A group of more than 70 MPs have published a letter to BBC director general Tony Hall attacking the broadcaster's Brexit coverage and warning that it could "undermine our efforts to carve out a new, global role for this country".
"It particularly pains us to see how so much of the good economic news we've has since [the] June [referendum] has been skewed by BBC coverage which seems unable to break out of pre-referendum pessimism," the letter says.
Most of the letter's signatories are Conservative MPs. They are joined by Labour MPs Kate Hoey, Kelvin Hopkins and Graham Stringer, along with eight MPs from the DUP, Ukip's Douglas Carswell, and four Lords. The leading signature is Tory MP Julian Knight.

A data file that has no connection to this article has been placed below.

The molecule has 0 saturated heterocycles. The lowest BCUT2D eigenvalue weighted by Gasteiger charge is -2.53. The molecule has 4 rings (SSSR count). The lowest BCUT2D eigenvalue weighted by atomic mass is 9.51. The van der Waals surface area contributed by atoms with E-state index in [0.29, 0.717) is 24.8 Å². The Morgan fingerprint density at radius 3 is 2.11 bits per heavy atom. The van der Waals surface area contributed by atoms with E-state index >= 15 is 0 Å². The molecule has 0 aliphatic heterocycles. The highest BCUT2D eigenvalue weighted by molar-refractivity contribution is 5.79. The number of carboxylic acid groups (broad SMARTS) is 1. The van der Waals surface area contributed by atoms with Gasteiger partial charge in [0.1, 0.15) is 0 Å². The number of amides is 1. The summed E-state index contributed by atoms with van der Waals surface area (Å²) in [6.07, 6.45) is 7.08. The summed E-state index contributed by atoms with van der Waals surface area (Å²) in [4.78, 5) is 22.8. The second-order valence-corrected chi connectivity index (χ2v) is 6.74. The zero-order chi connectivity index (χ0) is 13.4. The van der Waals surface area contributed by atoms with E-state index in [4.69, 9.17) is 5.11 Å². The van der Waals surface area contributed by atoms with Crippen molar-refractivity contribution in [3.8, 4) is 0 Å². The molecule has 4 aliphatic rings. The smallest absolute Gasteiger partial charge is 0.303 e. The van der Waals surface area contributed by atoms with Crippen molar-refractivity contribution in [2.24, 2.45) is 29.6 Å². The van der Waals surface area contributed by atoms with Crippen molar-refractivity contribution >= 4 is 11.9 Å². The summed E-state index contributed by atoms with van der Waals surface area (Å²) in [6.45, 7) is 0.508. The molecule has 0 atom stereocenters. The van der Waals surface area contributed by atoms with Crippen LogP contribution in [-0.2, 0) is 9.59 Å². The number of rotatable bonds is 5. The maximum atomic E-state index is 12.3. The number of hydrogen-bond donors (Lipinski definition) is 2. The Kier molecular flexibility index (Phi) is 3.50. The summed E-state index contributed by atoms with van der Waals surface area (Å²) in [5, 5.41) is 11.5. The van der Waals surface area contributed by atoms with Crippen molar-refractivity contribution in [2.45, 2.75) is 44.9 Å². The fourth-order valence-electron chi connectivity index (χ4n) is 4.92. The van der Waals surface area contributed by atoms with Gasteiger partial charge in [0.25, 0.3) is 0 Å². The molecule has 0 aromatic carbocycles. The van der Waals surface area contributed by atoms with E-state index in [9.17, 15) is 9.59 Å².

Read more: BBC defends Brexit bias accusations
The letter says the BBC has misrepresented the UK "as either xenophobic or regretful of the Leave vote". It accuses the state-backed broadcaster of falling "far short" of its obligation to report impartial news.
"The posturing and private opinions of EU figures are too often presented as facts, without the vital context that they talking tough ahead of the exit negotiations," the letter says, adding: "BBC bias can have a substantial effect on [the] national debate."
Responding to the letter, a BBC spokesperson said: "The BBC is covering the political and financial events following the referendum vote in a responsible and impartial way."
Read more: MPs' Brexit bias letter in full